Can the way we eat, worsen our acne?
There is a strong link between our gut health, our microbiome and our skin!
We have previously spoken about the importance of balancing our microbiome, managing stress and reducing sugar intake to manage acne (you can read that blog HERE).
Let's quickly talk about sugar again before we expand.
We know that SUGAR is an obviously culprit when it comes to triggering acne. To put simply we know that high levels of sugar will cause an imbalance within the microbiome which will encourage a release of inflammatory molecules into the blood stream that will INCREASE INFLAMMATION!
But what other physiological process occurs when we eat sugar?
- Eat sugar
- Blood sugar (glucose) levels spike
- Stimulates the release of insulin in our blood
- Causes insulin like growth factor (IGF-1) to spike as well
- This increases our sebaceous oil flow and changes the texture to be sticky, waxy and thick
- We experience congestion, inflammation and acne
We know that an increase in blood sugar (glucose) and insulin levels when eating sugar can change our oil flow within our skin, dysregulate our microbiome and increase inflammation. This also includes fruits and although they contain some fibre, they are highly concentrated in sugars (glucose, fructose and sucrose) which also spikes our blood sugar levels. However, refined sugar and sweets aren't the ONLY culprit...
Carbohydrates - in particular starchy carbs - like pasta, potatoes, bread, rice and cereal are broken down into glucose will cause glucose spikes ESPECIALLY when eaten on their own or FIRST in a meal or snack.
Why is it important to avoid glucose spikes for an acne prone skin? Glucose spikes overwhelm the mitochondria of our body's cells, causing them to produce free radicals which will damage the cells DNA, increase oxidative stress and INFLAMMATION.
Balancing glucose levels can help to reduce inflammation, hormonal issues and skin conditions. We do this by incorporating fibrous vegetables, healthy fats and protein to make sure every meal AND SNACK is balanced.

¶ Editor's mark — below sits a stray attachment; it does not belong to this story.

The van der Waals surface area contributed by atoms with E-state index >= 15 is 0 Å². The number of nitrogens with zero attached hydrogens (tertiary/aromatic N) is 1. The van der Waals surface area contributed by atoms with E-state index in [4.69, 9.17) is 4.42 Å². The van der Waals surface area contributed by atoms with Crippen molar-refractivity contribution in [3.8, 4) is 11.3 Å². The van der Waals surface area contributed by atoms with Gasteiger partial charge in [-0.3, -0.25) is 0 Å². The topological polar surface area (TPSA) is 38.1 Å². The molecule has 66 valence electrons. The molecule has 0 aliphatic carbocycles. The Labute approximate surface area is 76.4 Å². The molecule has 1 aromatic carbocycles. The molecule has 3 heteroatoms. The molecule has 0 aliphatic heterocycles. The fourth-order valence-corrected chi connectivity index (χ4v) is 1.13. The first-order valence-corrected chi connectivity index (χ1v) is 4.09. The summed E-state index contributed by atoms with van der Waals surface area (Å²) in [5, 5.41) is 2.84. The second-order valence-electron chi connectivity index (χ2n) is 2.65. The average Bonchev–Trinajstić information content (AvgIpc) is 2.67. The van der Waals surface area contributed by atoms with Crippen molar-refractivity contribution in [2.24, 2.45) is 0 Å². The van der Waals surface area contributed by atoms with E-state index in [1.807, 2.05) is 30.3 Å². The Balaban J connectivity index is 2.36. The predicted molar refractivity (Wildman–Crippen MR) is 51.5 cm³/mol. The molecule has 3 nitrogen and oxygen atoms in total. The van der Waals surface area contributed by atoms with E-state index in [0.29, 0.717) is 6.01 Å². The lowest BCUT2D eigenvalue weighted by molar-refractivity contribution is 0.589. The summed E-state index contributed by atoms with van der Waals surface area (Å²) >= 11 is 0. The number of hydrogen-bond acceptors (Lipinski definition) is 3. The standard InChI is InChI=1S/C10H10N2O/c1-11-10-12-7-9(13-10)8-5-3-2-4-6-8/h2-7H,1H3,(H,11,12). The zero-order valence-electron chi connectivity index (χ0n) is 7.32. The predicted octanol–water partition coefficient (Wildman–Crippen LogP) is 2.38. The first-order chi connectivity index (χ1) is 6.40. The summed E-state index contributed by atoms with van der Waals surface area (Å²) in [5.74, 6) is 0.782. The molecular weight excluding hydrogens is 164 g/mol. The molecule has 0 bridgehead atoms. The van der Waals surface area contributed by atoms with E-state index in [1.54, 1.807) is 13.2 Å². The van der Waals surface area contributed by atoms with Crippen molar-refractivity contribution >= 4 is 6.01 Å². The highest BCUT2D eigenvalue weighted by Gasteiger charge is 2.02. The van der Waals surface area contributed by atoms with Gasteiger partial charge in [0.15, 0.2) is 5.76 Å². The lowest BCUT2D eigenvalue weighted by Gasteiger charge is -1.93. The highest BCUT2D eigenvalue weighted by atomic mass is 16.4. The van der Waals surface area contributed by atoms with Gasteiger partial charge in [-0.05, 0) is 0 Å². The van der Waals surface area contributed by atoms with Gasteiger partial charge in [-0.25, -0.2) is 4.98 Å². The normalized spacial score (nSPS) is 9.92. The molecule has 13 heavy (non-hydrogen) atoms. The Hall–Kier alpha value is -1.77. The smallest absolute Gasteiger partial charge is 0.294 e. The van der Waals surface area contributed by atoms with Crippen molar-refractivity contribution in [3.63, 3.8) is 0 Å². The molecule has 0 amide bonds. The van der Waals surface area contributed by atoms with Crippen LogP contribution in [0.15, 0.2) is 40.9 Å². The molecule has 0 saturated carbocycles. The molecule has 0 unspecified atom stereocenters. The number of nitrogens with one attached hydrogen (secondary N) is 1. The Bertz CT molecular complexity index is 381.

Fibrous vegetables (especially when consumed BEFORE starchy carbs) can help to reduce glucose spikes. This is because fibre isn't broken down into glucose, but instead passes through the digestive system without affecting our blood sugar levels. When we eat fibre FIRST, it reduces the action of amylase - the enzyme that breakouts down starchy carbs into glucose - reducing the potential glucose spike that starchy carbs eaten afterwards can cause.
Healthy proteins and fats can also help to reduce glucose spikes by slowing down gastric emptying and how quickly glucose is released into our blood stream.
We now know that balancing glucose spikes can be beneficial for an acne prone skin. Studies have even show that eating to reducing glucose spikes for a period of 10-12 weeks can reduce the amount of inflamed and non-inflamed acne lesions present within the skin!
But did you know that these diet tips are not just beneficial for acne prone skins... but all inflammatory skin conditions like rosacea, eczema, dermatitis, psoriasis and melasma.
Remember how glucose spikes overwhelm the mitochondria, causing oxidation and damaging the cells DNA? This cell damage can also be known as GLYCATION, which is the process of ageing within our bodies. We can also visibly see glycation in the skin whereby collagen fibres become glycated, resulting in advanced skin sagging and cross-hatched wrinkles.
How can you apply this information, to the way you eat?
- Ensure that every singe meal and snack is balanced! Containing a healthy fat, protein and ideally fibrous vegetable alongside starchy carbs.
- Try to eat fibrous vegetables first, then fats and protein BEFORE starchy carbs (and sweets).
- If you want a sweet food, eat ASAP (or within 90mins) after your balanced meal to reduce glucose spikes.
This blog has been hugely inspired by the incredibly information provided by the author of the Glucose Goddess, Jessie Inchauspe. I highly recommend reading this book if you are interested in learning more about why balancing glucose is so important for our health. If you need specific dietary recommendations and meal ideas to help balanced your glucose spikes, I also recommend her book The Glucose Goddess Method. Alternatively her Instagram @glucosegoddess provides engaging, bite-sized informative posts!
Disclaimer that what's right for one person isn't always right or SAFE for another! Always consult with your GP, nutritionist or naturopath when making changes to your diet or supplement choices!